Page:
Taliban restrictions on Afghan women are crimes against humanity: Human rights group

Two leading rights groups on Friday described the Taliban's strict restrictions on women and girls in Afghanistan as gender-based oppression and a crime against humanity.

In a new report, Amnesty International and the International Commission for Jurists, or ICJ, described how the Taliban has cracked down on the rights of Afghan women, including imprisonment, enforced disappearance, torture and other ill-treatment. is being targeted. These actions of the Taliban can be brought to the International Criminal Court regarding gender-based persecution under international law.


An Amnesty and ICJ report titled "The Taliban's War on Women: Gender-Based Violence in Afghanistan as a Crime Against Humanity" cited the ICC Statute. In this law, persecution on the basis of gender has been declared as a crime against humanity.

The Taliban has regained power in Afghanistan after 20 years in August 2021. Despite initial promises of more moderate governance, the Taliban began imposing restrictions on women and girls soon after taking power. Women were barred from public places and most jobs. Education of girls beyond sixth standard has been banned.

The strict orders were already drawing heavy criticism against the Taliban. The Taliban administration is not officially recognized by the United Nations and the international community.

In the report, ICJ Secretary General Santiago A. Canton said that the actions of the Taliban are so extreme and so systematic that they can be described as sexual persecution and crimes against humanity.

Both organizations called on the International Criminal Court to include the crime in its ongoing investigation into what is happening in Afghanistan and to prosecute. He also called upon various countries to exercise international jurisdiction and hold the Taliban accountable under international law.

The report also accused the Taliban of detaining and forcibly disappearing women and girls participating in peaceful protests and torturing them during their detention. They are also forced to sign "confessions" or "agreements" not to protest again.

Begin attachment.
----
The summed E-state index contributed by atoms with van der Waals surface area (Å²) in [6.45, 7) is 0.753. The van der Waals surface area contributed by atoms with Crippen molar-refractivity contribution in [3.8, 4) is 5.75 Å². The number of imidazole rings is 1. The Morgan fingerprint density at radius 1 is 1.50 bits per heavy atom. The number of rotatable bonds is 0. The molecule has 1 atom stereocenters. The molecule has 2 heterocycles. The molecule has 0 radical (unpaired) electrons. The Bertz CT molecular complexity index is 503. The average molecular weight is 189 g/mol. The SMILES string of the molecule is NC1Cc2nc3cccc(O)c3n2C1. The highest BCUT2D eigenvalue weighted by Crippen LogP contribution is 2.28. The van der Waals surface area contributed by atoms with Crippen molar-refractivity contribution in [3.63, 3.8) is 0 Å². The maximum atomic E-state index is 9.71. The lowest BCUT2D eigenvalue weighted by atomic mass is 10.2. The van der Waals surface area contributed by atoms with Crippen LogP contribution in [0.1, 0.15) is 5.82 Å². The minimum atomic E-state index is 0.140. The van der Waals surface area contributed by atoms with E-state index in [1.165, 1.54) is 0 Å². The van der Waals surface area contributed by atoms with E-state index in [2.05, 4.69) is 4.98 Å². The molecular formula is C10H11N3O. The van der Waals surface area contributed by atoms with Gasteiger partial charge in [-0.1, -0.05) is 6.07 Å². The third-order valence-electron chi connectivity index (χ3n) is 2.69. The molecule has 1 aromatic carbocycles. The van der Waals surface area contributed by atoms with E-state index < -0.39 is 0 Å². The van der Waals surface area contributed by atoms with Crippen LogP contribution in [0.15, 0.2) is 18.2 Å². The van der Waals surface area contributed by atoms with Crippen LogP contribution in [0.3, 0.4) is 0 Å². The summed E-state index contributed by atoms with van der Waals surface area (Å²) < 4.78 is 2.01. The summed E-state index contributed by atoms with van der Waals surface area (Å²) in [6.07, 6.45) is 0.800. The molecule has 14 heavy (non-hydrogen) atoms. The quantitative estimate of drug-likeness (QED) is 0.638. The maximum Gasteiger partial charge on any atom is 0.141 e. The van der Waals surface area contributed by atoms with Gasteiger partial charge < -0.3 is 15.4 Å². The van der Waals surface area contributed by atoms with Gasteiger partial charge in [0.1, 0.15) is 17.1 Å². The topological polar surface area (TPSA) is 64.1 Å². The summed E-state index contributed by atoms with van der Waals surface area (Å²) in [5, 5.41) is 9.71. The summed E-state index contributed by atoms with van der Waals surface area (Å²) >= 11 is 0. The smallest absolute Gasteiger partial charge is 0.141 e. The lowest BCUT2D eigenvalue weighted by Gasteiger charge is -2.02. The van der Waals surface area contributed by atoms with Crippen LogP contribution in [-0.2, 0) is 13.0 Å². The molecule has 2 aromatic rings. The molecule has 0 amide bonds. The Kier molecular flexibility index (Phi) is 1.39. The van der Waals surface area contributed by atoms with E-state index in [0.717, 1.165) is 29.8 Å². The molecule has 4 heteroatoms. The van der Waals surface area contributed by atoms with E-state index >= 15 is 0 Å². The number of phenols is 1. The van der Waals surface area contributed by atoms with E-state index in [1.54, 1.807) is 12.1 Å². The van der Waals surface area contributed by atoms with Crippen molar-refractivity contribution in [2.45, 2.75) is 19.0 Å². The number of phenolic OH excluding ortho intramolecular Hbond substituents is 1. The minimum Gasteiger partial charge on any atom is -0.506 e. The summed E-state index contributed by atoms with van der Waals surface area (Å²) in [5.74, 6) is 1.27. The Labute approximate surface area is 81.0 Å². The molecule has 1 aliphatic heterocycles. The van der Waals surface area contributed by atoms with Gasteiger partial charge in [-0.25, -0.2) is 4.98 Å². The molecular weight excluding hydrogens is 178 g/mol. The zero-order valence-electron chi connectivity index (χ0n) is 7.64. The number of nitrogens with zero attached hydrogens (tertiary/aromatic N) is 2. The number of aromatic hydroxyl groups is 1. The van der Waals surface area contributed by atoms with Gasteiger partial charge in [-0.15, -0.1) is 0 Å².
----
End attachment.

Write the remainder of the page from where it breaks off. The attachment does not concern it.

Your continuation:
Amnesty Secretary-General Agnes Callamard said what is happening in Afghanistan is a "war on women" that amounts to "international crimes". He called on the international community to "end this system of sexual oppression and persecution."

Amnesty has also documented cases of forced marriages of women and girls with members of the Taliban and attempts to force them into such marriages. The report said that those who refused such marriages were abducted, threatened and tortured.

The report cited the August 2021 case of a 15-year-old girl in the northeastern province of Takhar who was forced to marry a Taliban figure despite her family's objections. Similarly, the case of a 33-year-old female journalist and social worker who was forced to marry a Taliban commander in September 2021, a month after the arrival of the Taliban, was cited.

The report said that the Taliban have also targeted journalists, human rights activists and ethnic minorities.

Amnesty and the ICJ also shared a summary of the report's findings with the Taliban-appointed Foreign Ministry in Kabul and requested a response. The Ministry of Foreign Affairs did not immediately respond to the report.

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